58.com Inc., one of Chinese largest online marketplace for classifieds, last week unveiled in its quarterly financial report that the company has sealed an agreement to sell a certain proportion of its stake in online car trading platform Chehaoduo for US$713.6 million.
58.com said the deal was an unconsolidated minority investment inked with "a third-party investor" who was not disclosed in the report. The online advertising platform would continue to hold a minority equity interest in Chehaoduo after the completion of the transaction.
The deal came after Chehaoduo nabbed US$1.5 billion in a new round of financing led by SoftBank Vision Fund on February 28 — the same date when 58.com entered into the definitive agreement.
Chehaoduo, previously known as Guazi, was spun off from Chinese classified online marketplace Ganji.com in November 2015. Before the transaction, the management team of Chehaoduo, led by CEO Mark Yang Haoyong, held a 54% stake while 58.com owned 46% shares.
"The support of the Vision Fund not only strengthens the group’s [Chehaoduo’s] capital base, but also has the potential to boost our big data and AI innovation capabilities, which can be applied to the whole automotive retail value chain. In the future, the infrastructure and service of the entire sector will be significantly reconstructed by data technology innovation, promoting continuous improvements in service efficiency and consumer experience," said Yang in a statement concerning the latest investment from SoftBank Vision Fund.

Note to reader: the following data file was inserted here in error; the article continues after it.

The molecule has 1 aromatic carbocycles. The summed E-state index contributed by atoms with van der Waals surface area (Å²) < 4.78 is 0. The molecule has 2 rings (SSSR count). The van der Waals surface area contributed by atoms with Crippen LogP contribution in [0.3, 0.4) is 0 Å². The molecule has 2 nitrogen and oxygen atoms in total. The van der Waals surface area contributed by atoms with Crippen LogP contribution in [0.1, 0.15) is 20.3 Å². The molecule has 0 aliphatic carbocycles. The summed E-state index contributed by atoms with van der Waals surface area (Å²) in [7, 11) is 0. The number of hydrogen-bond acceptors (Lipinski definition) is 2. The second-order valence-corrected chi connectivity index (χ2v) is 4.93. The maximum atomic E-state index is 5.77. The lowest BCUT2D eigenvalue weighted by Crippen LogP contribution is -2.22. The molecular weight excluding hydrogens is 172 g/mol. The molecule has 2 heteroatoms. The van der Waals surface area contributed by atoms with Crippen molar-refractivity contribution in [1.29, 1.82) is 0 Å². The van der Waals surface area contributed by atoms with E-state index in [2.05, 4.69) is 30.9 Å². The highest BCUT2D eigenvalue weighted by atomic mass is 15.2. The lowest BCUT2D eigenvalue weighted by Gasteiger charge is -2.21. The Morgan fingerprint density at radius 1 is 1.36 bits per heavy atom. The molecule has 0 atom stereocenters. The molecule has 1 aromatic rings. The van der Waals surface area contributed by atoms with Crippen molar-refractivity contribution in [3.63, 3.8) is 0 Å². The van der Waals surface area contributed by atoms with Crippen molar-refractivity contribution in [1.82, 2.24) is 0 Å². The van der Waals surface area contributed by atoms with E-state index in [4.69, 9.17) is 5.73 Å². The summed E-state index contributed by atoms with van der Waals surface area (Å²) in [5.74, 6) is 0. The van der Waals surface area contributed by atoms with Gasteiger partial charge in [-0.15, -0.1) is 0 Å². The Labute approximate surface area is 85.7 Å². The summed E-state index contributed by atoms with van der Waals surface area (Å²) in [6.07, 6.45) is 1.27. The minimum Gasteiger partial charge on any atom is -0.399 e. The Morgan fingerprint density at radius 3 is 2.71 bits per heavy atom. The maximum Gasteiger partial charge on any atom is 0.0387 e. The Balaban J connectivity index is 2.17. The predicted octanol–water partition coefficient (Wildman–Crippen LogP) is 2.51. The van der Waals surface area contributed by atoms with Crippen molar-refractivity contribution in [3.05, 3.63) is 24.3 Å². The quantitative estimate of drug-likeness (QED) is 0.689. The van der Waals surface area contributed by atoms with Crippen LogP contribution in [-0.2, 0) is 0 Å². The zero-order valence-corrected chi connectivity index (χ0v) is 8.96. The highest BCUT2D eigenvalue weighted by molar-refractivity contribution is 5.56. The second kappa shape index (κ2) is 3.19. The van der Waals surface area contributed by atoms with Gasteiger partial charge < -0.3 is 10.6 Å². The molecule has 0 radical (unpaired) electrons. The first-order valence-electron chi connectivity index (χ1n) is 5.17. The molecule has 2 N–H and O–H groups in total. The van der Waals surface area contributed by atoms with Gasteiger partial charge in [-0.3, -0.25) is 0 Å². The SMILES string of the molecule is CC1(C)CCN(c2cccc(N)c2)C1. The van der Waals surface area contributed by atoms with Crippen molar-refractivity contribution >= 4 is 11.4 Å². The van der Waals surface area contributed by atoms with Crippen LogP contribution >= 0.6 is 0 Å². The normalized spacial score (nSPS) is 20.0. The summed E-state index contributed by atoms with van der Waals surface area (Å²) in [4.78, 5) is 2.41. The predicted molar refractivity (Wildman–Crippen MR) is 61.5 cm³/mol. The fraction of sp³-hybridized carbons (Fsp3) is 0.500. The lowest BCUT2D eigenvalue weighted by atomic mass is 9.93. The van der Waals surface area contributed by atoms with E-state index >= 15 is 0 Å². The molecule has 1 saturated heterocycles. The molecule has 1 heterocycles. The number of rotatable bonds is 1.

Chehaoduo currently operates two main products: second-hand car auction and trading portal Guazi.com and car after-sales platform Maodou.com. The company primarily offers new and used passenger cars, vans, and sports utility vehicles, as well as automotive parts distribution, finance, and maintenance services.
58.com started to float its shares on the Nasdaq stock exchange in October 2013. The company saw a 30.5% year-on-year growth in revenues for fiscal year 2018, due to an increase in mobile traffic acquisition expenses, particularly for its mobile apps such as online classifieds platform 58.com, housing information marketplace Anjuke, and online flea market trading platform Zhuan Zhuan. These apps have booked over 500 million users as of February 2019.